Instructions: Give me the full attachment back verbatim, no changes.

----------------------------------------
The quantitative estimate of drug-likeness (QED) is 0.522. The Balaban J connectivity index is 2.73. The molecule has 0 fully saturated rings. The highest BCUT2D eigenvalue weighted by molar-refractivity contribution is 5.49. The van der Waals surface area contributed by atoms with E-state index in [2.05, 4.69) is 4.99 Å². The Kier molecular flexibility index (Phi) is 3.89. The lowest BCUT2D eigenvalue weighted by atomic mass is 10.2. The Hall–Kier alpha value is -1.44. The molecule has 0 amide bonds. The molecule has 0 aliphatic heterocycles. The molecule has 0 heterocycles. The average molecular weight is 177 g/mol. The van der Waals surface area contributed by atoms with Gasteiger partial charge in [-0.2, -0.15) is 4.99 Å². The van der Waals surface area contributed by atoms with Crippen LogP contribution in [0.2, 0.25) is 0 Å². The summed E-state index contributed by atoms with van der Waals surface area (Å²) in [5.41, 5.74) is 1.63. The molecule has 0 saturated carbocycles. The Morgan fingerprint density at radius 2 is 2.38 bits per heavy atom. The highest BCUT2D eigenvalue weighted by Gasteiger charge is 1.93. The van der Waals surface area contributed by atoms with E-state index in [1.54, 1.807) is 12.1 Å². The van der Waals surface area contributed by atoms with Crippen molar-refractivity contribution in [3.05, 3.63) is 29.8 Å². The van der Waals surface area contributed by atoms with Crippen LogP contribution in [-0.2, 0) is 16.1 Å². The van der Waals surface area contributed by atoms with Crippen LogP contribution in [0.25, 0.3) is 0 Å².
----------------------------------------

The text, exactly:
The quantitative estimate of drug-likeness (QED) is 0.522. The Balaban J connectivity index is 2.73. The molecule has 0 fully saturated rings. The highest BCUT2D eigenvalue weighted by molar-refractivity contribution is 5.49. The van der Waals surface area contributed by atoms with E-state index in [2.05, 4.69) is 4.99 Å². The Kier molecular flexibility index (Phi) is 3.89. The lowest BCUT2D eigenvalue weighted by atomic mass is 10.2. The Hall–Kier alpha value is -1.44. The molecule has 0 amide bonds. The molecule has 0 aliphatic heterocycles. The molecule has 0 heterocycles. The average molecular weight is 177 g/mol. The van der Waals surface area contributed by atoms with Gasteiger partial charge in [-0.2, -0.15) is 4.99 Å². The van der Waals surface area contributed by atoms with Crippen LogP contribution in [0.2, 0.25) is 0 Å². The summed E-state index contributed by atoms with van der Waals surface area (Å²) in [5.41, 5.74) is 1.63. The molecule has 0 saturated carbocycles. The Morgan fingerprint density at radius 2 is 2.38 bits per heavy atom. The highest BCUT2D eigenvalue weighted by Gasteiger charge is 1.93. The van der Waals surface area contributed by atoms with E-state index in [1.54, 1.807) is 12.1 Å². The van der Waals surface area contributed by atoms with Crippen molar-refractivity contribution in [3.05, 3.63) is 29.8 Å². The van der Waals surface area contributed by atoms with Crippen LogP contribution in [-0.2, 0) is 16.1 Å². The van der Waals surface area contributed by atoms with Crippen LogP contribution in [0.25, 0.3) is 0 Å².